Wednesday, February 22, 2012


I spent some time in Binghamton New York when I was in graduate school. Known then, primarily (and mistakenly) as Harpur College or just Harpur, SUNY Binghamton is in what is called the Southern tier of New York State, just north of the Pennsylvania border about an hour up I-81 from Scranton.

I was there in the early seventies. Since then the school has built a beautiful athletic center. Years ago I blogged on this site about attending the AmericaEast conference tournament in Binghamton as a member of the press corp. The building is impressive, very nice seats, good sight lines, and room for noisy student fans.

Tough to believe there would have been many noisy fans at the convocation center last night, but indeed there were. The Bearcats began last night's basketball game against first place University of Vermont with an unenviable record. The SUNY Binghamton Bearcats (now called Binghamton University Bearcats) were, prior to the game with the first place team, 0-26. That is not a typo. The Bearcats (called the Colonials when I was in school there) had not won a single game. And they had played some teams that are not burning up other opponents.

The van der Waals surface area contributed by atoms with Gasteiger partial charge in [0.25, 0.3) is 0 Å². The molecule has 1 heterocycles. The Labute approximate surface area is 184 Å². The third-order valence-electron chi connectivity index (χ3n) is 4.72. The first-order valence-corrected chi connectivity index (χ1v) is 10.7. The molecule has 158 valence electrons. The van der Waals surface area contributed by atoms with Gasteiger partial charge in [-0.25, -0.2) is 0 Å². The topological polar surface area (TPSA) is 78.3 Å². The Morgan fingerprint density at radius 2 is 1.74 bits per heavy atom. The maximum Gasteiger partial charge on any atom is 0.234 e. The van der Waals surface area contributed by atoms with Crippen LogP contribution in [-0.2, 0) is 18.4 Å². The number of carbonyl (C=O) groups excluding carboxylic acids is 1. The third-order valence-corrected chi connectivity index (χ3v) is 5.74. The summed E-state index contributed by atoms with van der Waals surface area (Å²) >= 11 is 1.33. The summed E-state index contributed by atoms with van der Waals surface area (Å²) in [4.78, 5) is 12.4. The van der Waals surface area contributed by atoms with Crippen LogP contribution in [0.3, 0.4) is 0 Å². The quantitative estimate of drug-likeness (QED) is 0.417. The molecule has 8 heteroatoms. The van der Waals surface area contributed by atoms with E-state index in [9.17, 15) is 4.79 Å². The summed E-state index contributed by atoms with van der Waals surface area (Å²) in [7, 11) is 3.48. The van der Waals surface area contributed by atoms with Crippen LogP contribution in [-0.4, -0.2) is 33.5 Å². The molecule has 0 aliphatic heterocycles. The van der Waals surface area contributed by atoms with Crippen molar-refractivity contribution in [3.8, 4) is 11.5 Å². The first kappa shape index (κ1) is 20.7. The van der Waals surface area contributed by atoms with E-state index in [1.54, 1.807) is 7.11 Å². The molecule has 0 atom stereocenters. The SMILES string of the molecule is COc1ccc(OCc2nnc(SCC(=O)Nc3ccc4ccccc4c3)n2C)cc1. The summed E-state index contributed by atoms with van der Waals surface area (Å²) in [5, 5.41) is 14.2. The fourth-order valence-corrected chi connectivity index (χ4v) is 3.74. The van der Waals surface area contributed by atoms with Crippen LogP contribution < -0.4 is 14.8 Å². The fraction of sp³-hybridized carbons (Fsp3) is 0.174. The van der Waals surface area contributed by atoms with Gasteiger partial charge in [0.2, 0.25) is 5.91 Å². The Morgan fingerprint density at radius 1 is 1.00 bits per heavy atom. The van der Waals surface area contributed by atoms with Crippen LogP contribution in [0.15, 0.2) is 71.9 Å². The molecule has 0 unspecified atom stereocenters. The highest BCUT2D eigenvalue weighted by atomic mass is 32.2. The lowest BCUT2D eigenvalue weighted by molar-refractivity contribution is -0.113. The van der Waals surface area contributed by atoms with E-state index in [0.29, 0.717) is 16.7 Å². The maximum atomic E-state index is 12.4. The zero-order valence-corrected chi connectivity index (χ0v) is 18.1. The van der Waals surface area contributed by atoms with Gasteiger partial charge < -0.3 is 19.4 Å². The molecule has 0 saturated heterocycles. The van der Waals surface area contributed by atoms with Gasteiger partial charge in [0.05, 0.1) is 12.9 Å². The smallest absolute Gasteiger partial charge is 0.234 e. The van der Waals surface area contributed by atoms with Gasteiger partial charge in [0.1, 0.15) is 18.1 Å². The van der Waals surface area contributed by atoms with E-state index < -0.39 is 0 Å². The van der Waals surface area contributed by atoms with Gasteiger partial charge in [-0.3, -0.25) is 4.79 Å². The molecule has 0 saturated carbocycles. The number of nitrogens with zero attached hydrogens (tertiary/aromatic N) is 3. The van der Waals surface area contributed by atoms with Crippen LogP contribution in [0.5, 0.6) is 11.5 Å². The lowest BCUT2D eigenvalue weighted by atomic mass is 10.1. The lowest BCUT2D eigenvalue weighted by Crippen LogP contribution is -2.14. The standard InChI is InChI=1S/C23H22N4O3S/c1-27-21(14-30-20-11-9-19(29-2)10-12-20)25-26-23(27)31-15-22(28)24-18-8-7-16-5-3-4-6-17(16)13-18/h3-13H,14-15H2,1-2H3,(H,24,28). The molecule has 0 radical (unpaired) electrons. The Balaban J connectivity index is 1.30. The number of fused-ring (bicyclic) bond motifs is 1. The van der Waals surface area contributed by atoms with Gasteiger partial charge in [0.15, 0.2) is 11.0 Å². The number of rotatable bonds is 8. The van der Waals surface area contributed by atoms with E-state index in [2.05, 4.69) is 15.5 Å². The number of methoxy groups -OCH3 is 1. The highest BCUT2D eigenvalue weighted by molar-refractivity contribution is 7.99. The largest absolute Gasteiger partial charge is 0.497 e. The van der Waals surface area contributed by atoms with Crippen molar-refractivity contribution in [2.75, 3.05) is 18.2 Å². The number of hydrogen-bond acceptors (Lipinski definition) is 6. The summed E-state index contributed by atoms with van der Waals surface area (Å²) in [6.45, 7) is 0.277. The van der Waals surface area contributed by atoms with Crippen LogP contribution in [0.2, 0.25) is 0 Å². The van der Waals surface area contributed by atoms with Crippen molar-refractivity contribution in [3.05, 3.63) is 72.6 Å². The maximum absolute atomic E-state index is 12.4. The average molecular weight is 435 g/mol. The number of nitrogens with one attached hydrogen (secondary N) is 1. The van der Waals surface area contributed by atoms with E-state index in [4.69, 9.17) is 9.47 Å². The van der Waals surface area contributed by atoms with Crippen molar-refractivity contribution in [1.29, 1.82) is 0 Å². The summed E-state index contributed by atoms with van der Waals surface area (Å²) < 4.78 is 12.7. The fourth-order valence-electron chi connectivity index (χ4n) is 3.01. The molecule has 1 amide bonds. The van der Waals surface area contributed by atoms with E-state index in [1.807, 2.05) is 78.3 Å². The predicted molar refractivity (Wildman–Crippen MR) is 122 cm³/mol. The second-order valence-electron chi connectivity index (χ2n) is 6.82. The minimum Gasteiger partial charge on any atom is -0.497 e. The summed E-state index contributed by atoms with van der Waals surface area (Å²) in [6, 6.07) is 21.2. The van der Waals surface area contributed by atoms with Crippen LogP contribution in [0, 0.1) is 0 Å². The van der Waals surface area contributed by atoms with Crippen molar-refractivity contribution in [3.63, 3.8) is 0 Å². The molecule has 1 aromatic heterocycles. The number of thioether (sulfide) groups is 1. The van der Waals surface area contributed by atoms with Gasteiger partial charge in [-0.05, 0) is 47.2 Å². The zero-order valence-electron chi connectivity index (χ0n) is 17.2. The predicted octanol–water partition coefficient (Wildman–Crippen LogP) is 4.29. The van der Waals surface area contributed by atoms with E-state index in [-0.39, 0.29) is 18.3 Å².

So, what are the chances that an 0-26 team will beat a first place team?

This is why they play the games. The Bearcats won last night. They were up by ten at halftime. Vermont got it to within two with about seven seconds left and launched a three. It missed. Binghamton was fouled and hit both foul shots, making it a four point game with 4.3 seconds left. The desperation heave from Vermont at the buzzer was insignificant.

You would have thought the Bearcats had won the national championship. The fans raced onto the court, the players jumped and hugged each other.

If you want to understand the appeal of sport, go to the web and check out the video from a handheld device of the last seconds of that game. 0-26, now 1-26, reacting as if they were going to the final four.

The coach after the game said, "You've heard of a monkey on your back. We had a zoo on our backs." The zoo is gone. The appeal of sport is in evidence.

No comments:

Post a Comment